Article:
face more pressure than their larger competitors.”

 

Realtor.com forecasts the 2020 market. Punchline: more of the same, where there is strong demand for housing and supply remains low primarily because builders are reluctant and boomers are content to age in place. “After the housing crash in 2008, which wiped out quite a few builders, those who remained have largely focused on higher-end developments with bigger profit margins. Although they’re finally showing signs of a shift toward building more entry-level homes, faced with overwhelming demand, it will take a few years for a significant number to come to market.”

Morning Report: Third quarter GDP comes in stronger than expected

Vital Statistics:

 

Last Change
S&P futures 3036 0.25
Oil (WTI) 55.32 -0.24
10 year government bond yield 1.84%
30 year fixed rate mortgage 4.03%

 

Stocks are flat as we await the FOMC decisions and earnings from Facebook and Apple after the bell. Bonds and MBS are flat.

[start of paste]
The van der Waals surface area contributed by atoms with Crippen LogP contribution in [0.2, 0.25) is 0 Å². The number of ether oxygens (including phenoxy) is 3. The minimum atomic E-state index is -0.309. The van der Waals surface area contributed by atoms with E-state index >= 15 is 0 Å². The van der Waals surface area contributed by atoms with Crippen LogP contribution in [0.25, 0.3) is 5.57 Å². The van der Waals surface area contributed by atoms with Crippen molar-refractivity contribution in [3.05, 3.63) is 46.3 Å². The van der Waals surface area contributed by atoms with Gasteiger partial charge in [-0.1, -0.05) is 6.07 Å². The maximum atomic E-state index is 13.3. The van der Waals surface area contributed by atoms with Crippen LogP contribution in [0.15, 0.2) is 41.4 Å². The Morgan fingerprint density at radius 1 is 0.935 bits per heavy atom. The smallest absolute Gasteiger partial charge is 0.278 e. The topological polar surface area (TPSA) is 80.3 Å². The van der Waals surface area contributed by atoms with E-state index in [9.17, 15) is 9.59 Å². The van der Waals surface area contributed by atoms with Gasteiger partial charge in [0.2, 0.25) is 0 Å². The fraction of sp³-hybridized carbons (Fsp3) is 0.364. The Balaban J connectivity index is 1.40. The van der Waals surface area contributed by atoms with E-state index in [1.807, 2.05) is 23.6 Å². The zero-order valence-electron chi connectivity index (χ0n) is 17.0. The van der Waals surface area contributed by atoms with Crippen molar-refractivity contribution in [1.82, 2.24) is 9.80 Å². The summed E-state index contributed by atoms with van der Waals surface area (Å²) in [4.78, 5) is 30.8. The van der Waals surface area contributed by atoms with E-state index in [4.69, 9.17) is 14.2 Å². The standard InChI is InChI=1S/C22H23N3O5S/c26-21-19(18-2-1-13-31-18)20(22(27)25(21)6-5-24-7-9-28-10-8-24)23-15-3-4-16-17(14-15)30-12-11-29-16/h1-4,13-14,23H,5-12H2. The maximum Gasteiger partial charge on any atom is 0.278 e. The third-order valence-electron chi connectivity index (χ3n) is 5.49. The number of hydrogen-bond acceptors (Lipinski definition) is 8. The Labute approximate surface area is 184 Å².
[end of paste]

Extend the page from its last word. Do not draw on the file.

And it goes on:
The FOMC decision is set for 2:00 pm. The big tariff-related slowdown that has been widely predicted doesn’t seem to be materializing. This means that the language of the FOMC statement and the press conference will take on more weight and we could see some volatility in the bond market as everyone reassesses the lay of the land. Be careful locking around then.

 

The advance estimate of third quarter GDP came in better than expected, at 1.9%, versus street expectations of 1.6%. Personal consumption expenditures drove the increase, rising 2.9%, while investment fell 1.5%. Residential fixed investment broke a 6 quarter losing streak, increasing 5.1% in the quarter. Inflation remains under control, with the headline PCE number rising 1.5%, and the core rising 2.2%.